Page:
Sox Switch? A Batting Order Change That Just Makes Sense
Photo Credit: Gabe Lacques/USA Today Sports
Numerous outlets reported earlier this offseason that Red Sox manager Alex Cora intends to move reigning American League Most Valuable Player Mookie Betts out of the leadoff spot and into the two hole, while its former occupant Andrew Benintendi takes over leadoff duties.
Coming off a franchise-record win total, an MVP-winning campaign, and a World Series championship, why would the Sox skipper even consider changing the batting order up?
The answer? Creating even more opportunities to produce for the most vital bat in the defending champions lineup.
In the modern game, your best hitter, who is capable of power, should bat second. The idea of “hitting cleanup” is antiquated despite its place in the game’s history, with countless legends batting fourth.
Though leading off allowed Betts to set the tone and maximize his plate appearances the last few seasons, it does limit your ability to produce runs simply because the players at the bottom of the order are there for a reason. They just do not reach base as much as the top of the order.
The Sox used twelve different players in the nine-hole last season, with Gold Glove-winning Centerfielder Jackie Bradley Jr. appearing in that spot a team-high eighty times. The reason pundits always preface JBJ with a notation about his defensive abilities is that despite some postseason heroics, he had a paltry .314 on-base percentage a year ago, and only a .317 mark for his career.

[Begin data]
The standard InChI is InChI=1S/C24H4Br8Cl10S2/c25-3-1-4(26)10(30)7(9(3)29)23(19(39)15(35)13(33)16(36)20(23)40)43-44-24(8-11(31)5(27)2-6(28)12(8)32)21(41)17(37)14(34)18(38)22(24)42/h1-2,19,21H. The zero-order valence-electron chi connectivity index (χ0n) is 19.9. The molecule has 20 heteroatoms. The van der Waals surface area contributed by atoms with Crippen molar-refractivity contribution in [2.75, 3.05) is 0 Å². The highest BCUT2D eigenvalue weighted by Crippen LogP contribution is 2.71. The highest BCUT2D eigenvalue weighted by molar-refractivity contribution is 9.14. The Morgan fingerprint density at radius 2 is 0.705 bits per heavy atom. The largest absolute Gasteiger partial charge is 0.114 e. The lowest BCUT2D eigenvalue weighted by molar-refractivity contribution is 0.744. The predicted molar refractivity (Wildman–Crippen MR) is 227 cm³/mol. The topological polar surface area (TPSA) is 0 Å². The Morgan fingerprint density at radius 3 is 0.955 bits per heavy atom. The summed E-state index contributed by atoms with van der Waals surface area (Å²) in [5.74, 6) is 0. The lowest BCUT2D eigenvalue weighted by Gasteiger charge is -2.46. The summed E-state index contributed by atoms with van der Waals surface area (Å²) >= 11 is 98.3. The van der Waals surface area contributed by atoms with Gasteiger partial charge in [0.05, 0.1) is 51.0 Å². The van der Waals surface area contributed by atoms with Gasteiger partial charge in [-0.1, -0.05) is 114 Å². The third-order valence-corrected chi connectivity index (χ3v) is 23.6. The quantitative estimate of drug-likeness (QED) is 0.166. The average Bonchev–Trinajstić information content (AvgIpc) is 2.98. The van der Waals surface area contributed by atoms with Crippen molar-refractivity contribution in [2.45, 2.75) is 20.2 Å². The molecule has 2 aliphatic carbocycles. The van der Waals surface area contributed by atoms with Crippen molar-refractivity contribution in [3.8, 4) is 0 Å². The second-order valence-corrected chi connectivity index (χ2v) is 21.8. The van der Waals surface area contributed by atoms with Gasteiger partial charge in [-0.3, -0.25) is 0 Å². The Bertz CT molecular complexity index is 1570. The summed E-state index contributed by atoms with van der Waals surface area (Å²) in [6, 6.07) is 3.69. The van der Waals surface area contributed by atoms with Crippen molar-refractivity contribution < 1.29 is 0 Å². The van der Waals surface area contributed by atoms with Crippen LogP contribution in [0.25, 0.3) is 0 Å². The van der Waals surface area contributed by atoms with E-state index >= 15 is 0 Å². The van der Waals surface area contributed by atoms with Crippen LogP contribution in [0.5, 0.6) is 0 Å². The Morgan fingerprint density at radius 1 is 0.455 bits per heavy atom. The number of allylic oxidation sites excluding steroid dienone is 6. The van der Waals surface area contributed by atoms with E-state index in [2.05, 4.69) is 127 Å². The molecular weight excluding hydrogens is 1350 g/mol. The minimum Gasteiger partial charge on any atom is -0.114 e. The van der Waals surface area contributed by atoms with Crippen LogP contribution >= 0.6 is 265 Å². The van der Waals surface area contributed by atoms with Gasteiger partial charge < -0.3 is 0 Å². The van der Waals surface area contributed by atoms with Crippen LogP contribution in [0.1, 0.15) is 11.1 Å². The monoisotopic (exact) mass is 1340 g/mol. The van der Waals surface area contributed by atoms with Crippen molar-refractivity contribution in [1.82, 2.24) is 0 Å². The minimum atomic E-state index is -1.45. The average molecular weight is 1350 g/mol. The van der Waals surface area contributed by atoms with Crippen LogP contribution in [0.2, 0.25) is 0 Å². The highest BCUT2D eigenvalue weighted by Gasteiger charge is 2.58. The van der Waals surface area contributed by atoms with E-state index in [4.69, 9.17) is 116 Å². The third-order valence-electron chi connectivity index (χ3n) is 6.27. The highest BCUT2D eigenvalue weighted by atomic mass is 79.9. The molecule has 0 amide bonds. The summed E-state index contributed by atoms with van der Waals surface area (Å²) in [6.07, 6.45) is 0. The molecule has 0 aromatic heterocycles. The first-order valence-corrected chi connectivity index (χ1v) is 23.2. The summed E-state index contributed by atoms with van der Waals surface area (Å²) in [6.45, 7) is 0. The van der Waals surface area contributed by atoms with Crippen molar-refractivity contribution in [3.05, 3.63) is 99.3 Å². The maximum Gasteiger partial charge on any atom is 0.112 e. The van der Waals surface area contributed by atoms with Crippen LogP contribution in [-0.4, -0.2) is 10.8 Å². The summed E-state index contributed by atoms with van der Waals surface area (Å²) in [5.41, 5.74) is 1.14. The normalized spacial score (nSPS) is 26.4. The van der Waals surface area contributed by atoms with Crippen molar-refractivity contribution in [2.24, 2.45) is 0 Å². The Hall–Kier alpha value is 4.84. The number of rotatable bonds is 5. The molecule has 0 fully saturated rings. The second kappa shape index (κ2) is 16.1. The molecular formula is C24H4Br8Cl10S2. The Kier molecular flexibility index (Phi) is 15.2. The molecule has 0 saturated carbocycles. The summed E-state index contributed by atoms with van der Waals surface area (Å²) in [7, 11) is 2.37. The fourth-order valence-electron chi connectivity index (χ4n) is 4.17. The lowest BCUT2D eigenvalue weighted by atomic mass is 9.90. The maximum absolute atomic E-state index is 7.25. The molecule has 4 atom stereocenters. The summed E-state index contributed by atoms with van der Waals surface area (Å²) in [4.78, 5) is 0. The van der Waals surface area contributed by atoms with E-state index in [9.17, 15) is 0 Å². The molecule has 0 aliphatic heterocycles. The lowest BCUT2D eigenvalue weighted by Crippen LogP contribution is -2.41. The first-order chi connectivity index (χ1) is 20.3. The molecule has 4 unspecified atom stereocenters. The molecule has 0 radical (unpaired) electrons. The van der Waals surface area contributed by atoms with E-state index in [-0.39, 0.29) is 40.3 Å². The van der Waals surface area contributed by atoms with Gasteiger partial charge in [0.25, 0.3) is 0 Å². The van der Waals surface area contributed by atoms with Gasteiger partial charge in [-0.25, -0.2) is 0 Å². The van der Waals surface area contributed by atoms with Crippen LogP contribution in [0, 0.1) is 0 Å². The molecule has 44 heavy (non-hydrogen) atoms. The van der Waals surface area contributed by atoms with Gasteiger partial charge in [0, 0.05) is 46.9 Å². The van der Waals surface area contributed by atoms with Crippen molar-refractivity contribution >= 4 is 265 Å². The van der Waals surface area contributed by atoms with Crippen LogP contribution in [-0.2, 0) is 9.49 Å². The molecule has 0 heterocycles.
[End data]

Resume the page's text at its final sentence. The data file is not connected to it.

The next most appearances at the bottom of the order were made by the catching platoon of Sandy Leon and Christian Vasquez. These were 44 games where the pair of backstops, who finished the season with .232 and .257 on-base percentages respectively, batted before the league MVP.
Andrew Benintendi had a .366 on-base percentage in 2018, and sports a .359 mark for his career. Not to mention his superior baserunning compared to the 44 games where Leon or Vasquez was asked to advance on the base hits of Betts.
This change at the top of the order will also facilitate more opportunities for the heart of the Sox lineup, with the speedy Betts aboard for the thunderous bat of J.D. Martinez. Call it a trickle-down offense, maximizing opportunities for the best hitters, the most possible times with Benintendi-Betts-Martinez-Bogaerts batting one to four every time the lineup turns over.
Giving Betts a more capable on-base player will certainly lead to more runs scored, and though the RBI is a dated statistic in the analytics-driven MLB of today, players still count them with pride. Appeasing a star is nothing new in sports, and this strategy should do more than just help the back of his baseball card look more effective. It helps win games.
Winning now is important for this Red Sox team, with Bryce Harper and Manny Machado having set the market for what this generation of stars will be looking for at the negotiating table. Betts is waiting his turn to receive a “mega-deal” which the 10.9 WAR player is more than deserving of.
Every contending team in baseball will be after his services when he hits free agency when his arbitration-eligible seasons conclude at the end of 2020. The Sox will have to pay to keep their star, and appealing to what he wants in the lineup now can create goodwill when that time comes.